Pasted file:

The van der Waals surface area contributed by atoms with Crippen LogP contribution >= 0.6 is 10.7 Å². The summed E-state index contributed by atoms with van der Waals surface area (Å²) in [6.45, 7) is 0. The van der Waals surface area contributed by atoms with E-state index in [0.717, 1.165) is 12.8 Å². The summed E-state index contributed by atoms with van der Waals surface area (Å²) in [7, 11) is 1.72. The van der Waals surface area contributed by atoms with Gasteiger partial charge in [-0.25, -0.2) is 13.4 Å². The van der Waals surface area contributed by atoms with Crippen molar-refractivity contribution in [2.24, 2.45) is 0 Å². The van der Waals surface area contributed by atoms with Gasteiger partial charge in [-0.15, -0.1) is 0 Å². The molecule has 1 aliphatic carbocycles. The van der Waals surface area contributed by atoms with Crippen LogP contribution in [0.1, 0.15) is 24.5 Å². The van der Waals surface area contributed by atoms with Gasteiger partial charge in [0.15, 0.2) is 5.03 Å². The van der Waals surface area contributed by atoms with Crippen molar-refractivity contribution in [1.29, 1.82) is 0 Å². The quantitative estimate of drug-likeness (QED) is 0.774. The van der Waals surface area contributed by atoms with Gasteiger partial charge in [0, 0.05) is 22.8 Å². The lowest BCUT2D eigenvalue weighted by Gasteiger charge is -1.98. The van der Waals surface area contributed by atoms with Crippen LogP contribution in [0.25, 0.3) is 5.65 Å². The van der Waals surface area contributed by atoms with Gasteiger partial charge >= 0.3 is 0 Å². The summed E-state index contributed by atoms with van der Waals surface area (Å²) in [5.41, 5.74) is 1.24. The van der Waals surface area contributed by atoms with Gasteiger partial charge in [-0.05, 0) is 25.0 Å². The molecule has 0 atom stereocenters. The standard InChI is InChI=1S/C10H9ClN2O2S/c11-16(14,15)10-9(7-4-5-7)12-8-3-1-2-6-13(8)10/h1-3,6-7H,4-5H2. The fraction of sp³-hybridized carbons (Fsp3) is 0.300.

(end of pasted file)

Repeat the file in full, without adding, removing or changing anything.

The van der Waals surface area contributed by atoms with Crippen LogP contribution >= 0.6 is 10.7 Å². The summed E-state index contributed by atoms with van der Waals surface area (Å²) in [6.45, 7) is 0. The van der Waals surface area contributed by atoms with E-state index in [0.717, 1.165) is 12.8 Å². The summed E-state index contributed by atoms with van der Waals surface area (Å²) in [7, 11) is 1.72. The van der Waals surface area contributed by atoms with Gasteiger partial charge in [-0.25, -0.2) is 13.4 Å². The van der Waals surface area contributed by atoms with Crippen molar-refractivity contribution in [2.24, 2.45) is 0 Å². The van der Waals surface area contributed by atoms with Gasteiger partial charge in [-0.15, -0.1) is 0 Å². The molecule has 1 aliphatic carbocycles. The van der Waals surface area contributed by atoms with Crippen LogP contribution in [0.1, 0.15) is 24.5 Å². The van der Waals surface area contributed by atoms with Gasteiger partial charge in [0.15, 0.2) is 5.03 Å². The van der Waals surface area contributed by atoms with Crippen molar-refractivity contribution in [1.29, 1.82) is 0 Å². The quantitative estimate of drug-likeness (QED) is 0.774. The van der Waals surface area contributed by atoms with Gasteiger partial charge in [0, 0.05) is 22.8 Å². The lowest BCUT2D eigenvalue weighted by Gasteiger charge is -1.98. The van der Waals surface area contributed by atoms with Crippen LogP contribution in [0.25, 0.3) is 5.65 Å². The van der Waals surface area contributed by atoms with Gasteiger partial charge >= 0.3 is 0 Å². The summed E-state index contributed by atoms with van der Waals surface area (Å²) in [5.41, 5.74) is 1.24. The van der Waals surface area contributed by atoms with Gasteiger partial charge in [-0.05, 0) is 25.0 Å². The molecule has 0 atom stereocenters. The standard InChI is InChI=1S/C10H9ClN2O2S/c11-16(14,15)10-9(7-4-5-7)12-8-3-1-2-6-13(8)10/h1-3,6-7H,4-5H2. The fraction of sp³-hybridized carbons (Fsp3) is 0.300.